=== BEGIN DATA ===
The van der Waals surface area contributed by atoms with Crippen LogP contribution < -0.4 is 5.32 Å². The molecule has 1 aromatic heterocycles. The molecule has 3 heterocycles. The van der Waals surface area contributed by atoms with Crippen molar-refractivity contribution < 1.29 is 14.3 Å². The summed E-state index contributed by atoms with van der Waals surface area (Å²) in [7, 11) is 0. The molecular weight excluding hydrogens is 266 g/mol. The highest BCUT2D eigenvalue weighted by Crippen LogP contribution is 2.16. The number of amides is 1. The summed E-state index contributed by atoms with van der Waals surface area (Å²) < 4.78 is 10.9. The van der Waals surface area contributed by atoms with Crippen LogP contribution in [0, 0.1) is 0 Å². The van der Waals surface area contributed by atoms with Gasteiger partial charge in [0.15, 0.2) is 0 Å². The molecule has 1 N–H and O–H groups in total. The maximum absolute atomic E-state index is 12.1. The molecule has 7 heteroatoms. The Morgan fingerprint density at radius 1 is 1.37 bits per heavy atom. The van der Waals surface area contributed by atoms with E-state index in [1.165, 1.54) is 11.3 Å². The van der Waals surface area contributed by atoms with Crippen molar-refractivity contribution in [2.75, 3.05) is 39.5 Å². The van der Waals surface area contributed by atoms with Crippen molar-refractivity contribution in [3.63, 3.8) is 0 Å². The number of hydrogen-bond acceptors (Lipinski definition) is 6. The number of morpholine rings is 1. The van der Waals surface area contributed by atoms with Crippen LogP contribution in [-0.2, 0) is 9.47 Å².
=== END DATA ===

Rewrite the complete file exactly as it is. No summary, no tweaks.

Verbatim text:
The van der Waals surface area contributed by atoms with Crippen LogP contribution < -0.4 is 5.32 Å². The molecule has 1 aromatic heterocycles. The molecule has 3 heterocycles. The van der Waals surface area contributed by atoms with Crippen molar-refractivity contribution < 1.29 is 14.3 Å². The summed E-state index contributed by atoms with van der Waals surface area (Å²) in [7, 11) is 0. The molecular weight excluding hydrogens is 266 g/mol. The highest BCUT2D eigenvalue weighted by Crippen LogP contribution is 2.16. The number of amides is 1. The summed E-state index contributed by atoms with van der Waals surface area (Å²) < 4.78 is 10.9. The van der Waals surface area contributed by atoms with Crippen LogP contribution in [0, 0.1) is 0 Å². The van der Waals surface area contributed by atoms with Gasteiger partial charge in [0.15, 0.2) is 0 Å². The molecule has 1 N–H and O–H groups in total. The maximum absolute atomic E-state index is 12.1. The molecule has 7 heteroatoms. The Morgan fingerprint density at radius 1 is 1.37 bits per heavy atom. The van der Waals surface area contributed by atoms with E-state index in [1.165, 1.54) is 11.3 Å². The van der Waals surface area contributed by atoms with Crippen molar-refractivity contribution in [2.75, 3.05) is 39.5 Å². The van der Waals surface area contributed by atoms with Crippen molar-refractivity contribution in [3.63, 3.8) is 0 Å². The number of hydrogen-bond acceptors (Lipinski definition) is 6. The number of morpholine rings is 1. The van der Waals surface area contributed by atoms with Crippen LogP contribution in [-0.2, 0) is 9.47 Å².